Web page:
Information about the weather seems to be everywhere.
“There’s probably no type of information that is more commoditised and readily available than weather data,” Neil Katz, global head of content and subscriptions at The Weather Channel, told INMA at its Media Subscriptions Summit earlier this year. “We compete with every phone in the world, every Google search in the world, even potted plants that have digital information in them. We compete with the window — you can just look outside and see what’s going on.”
The Weather Channel actually enables many of those platforms to provide weather data for free, and in fact, it has its own audience of about three million people who get its data for free.
“The way we thought of it is, we’re happy that people can get that information. It keeps them safe and plan their lives.”
The way The Weather Channel monetises this otherwise free information is through a smaller segment of users who are willing to pay for more in-depth and more precise information, as well as more powerful weather data tools.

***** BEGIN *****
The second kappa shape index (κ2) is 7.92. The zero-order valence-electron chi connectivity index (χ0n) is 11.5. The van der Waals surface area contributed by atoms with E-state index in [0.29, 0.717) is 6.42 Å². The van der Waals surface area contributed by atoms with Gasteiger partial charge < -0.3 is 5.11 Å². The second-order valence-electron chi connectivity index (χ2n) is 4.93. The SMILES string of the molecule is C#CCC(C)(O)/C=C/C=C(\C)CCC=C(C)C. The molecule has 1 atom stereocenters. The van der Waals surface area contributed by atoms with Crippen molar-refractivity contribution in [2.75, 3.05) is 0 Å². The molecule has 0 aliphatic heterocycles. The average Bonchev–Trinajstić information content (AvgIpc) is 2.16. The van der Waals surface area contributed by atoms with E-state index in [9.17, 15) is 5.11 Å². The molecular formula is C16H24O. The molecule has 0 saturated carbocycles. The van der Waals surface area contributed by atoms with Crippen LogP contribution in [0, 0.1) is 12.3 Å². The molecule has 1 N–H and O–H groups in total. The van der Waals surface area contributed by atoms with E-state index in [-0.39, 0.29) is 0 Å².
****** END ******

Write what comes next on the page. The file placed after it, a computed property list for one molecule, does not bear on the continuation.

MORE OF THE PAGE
“In our case, we took a look at the usage in our products and the types of data people use most, and then we asked our engineers, ‘Can you create a turboed version of that data?’” Katz said.
For example, users of the free data can get 48 hours of hourly weather forecast. For the premium product that comes with a price, that prediction time is extended to 360 hours. This forecast is also four times more precise.
“That’s kind of the path we take,” Katz said. “How do we create a more powerful version of the thing you might get for free? That’s not for everybody, and that’s OK. We’re totally fine with the fact that 90% of our audience will continue to use our free [offering], and we provide more power and precision for those who need it.”